Unearthing an Early Tinplate Toy Discovery

Unearthing an Early Tinplate Toy Discovery

In with a recent purchase of motley old toys was a very old tin plate car, or rather some of a very old tin plate car!

The fragile flat pack mystery had no roof or axles or motor and what was left didn’t look too good covered in thick black paint with plenty of corrosion and missing tabs so putting it back together might be wishful thinking, but it was by far the most interesting thing in the box.

After I had loosely put it back together, I could see it had some unusual features such as the plain front grill with a semi-circular shaped top and also the stamped detail around the windows which you rarely see on such a small model.

Now for the detective bit, I consulted all of my tin plate car books and found nothing like it so I took to the internet to search images of every variation ‘tin plate car’ and then by searching for images of every individual maker I could think of which wasted some more hours but it came to nothing. There are models by Bing and Bub that have similar shaped grills, but they have much more detail and tend to be on a bigger scale.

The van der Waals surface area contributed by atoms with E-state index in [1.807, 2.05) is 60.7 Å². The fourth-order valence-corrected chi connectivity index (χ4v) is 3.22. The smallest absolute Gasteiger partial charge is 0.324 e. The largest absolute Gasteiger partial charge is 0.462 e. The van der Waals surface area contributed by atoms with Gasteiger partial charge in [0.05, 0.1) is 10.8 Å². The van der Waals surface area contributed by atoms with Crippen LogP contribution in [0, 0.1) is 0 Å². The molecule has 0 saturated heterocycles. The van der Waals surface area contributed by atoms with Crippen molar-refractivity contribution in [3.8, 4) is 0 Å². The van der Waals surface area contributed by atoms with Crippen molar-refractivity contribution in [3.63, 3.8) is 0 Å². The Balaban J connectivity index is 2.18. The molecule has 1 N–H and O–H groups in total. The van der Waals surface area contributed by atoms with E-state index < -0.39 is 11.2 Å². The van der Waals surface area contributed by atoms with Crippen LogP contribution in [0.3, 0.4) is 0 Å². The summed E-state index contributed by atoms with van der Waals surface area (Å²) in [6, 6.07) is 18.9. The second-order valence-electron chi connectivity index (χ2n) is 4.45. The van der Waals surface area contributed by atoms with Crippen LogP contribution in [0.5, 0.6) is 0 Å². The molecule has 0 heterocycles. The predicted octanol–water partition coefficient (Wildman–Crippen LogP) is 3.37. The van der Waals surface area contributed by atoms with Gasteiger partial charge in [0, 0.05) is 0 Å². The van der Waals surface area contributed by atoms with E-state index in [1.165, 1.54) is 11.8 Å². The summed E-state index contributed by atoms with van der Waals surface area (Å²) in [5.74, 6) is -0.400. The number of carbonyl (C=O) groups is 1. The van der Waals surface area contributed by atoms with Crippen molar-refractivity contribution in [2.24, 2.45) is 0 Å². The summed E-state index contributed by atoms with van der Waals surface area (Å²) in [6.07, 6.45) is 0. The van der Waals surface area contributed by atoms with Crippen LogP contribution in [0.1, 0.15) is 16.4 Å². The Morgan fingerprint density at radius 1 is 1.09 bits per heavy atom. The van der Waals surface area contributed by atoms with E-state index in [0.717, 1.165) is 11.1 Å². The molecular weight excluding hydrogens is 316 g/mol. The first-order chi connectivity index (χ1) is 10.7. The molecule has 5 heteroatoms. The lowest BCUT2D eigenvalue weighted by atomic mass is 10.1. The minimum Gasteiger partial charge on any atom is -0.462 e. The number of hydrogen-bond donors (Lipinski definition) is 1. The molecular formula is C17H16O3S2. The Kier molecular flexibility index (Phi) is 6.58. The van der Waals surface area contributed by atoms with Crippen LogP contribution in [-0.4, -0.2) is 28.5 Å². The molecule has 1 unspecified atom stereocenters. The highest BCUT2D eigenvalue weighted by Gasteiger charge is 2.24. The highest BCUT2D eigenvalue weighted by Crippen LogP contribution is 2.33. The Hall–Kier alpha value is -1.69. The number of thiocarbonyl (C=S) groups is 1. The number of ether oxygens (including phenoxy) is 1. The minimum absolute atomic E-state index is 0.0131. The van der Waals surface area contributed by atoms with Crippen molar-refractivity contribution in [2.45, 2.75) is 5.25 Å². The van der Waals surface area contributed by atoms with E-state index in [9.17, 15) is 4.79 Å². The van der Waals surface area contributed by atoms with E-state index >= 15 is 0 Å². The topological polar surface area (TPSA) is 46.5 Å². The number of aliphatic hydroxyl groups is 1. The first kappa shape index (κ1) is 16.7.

Some days later I was having a tidy up of books and came across the lovely Judith Miller looking at me from the cover of a 2003 collectibles price guide and a quick flick to the toys section provided the break I had been waiting for, a tiny picture of a fire truck with a very similar front grill and wheels which was captioned ‘An MMN Fire Truck’, unfortunately that was all it said but at least I now had a name to work with. Thank you Judith.

Armed with this I took to the net again expecting to find chapter and verse on MMN but I was rather underwhelmed with the amount of info available, all there is tells us that Max Moskowitz was a toy maker in Nuremberg from 1919 through to the early 30s. It would seem that very few of his toys have survived at all, the only one I can find images of are an airship, that fire truck, a racing car and a steam loco and also a cropped photo of a similar but not identical saloon car to the one I have.

So, if you find an old tin toy with the initials MMN stacked on top of each other then you now know a tiny bit about it and if you do find one then buy it because the one thing, we know for sure is that they are rare.

I wonder if someone will actually want to restore what’s left of mine? We’ll have to wait and see.

If you know more about this manufacturer, or if you’ve got some MMN in your collection, let us know – we’d love to hear from you.

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